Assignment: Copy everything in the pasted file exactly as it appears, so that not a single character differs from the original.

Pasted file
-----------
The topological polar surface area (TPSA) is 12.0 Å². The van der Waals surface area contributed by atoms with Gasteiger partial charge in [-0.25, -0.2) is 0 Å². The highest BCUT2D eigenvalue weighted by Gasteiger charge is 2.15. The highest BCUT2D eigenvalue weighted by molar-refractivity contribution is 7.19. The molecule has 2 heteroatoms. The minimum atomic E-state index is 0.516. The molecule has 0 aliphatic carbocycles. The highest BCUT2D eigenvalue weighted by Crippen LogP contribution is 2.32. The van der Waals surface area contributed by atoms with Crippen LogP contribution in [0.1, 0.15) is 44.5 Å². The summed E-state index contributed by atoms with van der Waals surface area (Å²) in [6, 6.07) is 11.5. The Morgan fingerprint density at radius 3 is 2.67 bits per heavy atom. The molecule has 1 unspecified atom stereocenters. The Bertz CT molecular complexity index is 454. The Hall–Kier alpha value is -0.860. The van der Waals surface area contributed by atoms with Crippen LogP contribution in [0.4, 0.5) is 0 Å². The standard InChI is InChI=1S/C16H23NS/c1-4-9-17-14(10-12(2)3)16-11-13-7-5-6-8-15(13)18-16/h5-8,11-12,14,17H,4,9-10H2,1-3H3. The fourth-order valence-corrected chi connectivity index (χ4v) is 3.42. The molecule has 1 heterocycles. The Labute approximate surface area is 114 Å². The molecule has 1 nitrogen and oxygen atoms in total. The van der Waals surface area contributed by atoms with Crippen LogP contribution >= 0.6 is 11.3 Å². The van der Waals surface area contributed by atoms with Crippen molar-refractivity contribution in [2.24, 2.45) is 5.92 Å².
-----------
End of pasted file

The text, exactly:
The topological polar surface area (TPSA) is 12.0 Å². The van der Waals surface area contributed by atoms with Gasteiger partial charge in [-0.25, -0.2) is 0 Å². The highest BCUT2D eigenvalue weighted by Gasteiger charge is 2.15. The highest BCUT2D eigenvalue weighted by molar-refractivity contribution is 7.19. The molecule has 2 heteroatoms. The minimum atomic E-state index is 0.516. The molecule has 0 aliphatic carbocycles. The highest BCUT2D eigenvalue weighted by Crippen LogP contribution is 2.32. The van der Waals surface area contributed by atoms with Crippen LogP contribution in [0.1, 0.15) is 44.5 Å². The summed E-state index contributed by atoms with van der Waals surface area (Å²) in [6, 6.07) is 11.5. The Morgan fingerprint density at radius 3 is 2.67 bits per heavy atom. The molecule has 1 unspecified atom stereocenters. The Bertz CT molecular complexity index is 454. The Hall–Kier alpha value is -0.860. The van der Waals surface area contributed by atoms with Crippen LogP contribution in [0.4, 0.5) is 0 Å². The standard InChI is InChI=1S/C16H23NS/c1-4-9-17-14(10-12(2)3)16-11-13-7-5-6-8-15(13)18-16/h5-8,11-12,14,17H,4,9-10H2,1-3H3. The fourth-order valence-corrected chi connectivity index (χ4v) is 3.42. The molecule has 1 heterocycles. The Labute approximate surface area is 114 Å². The molecule has 1 nitrogen and oxygen atoms in total. The van der Waals surface area contributed by atoms with Crippen LogP contribution >= 0.6 is 11.3 Å². The van der Waals surface area contributed by atoms with Crippen molar-refractivity contribution in [2.24, 2.45) is 5.92 Å².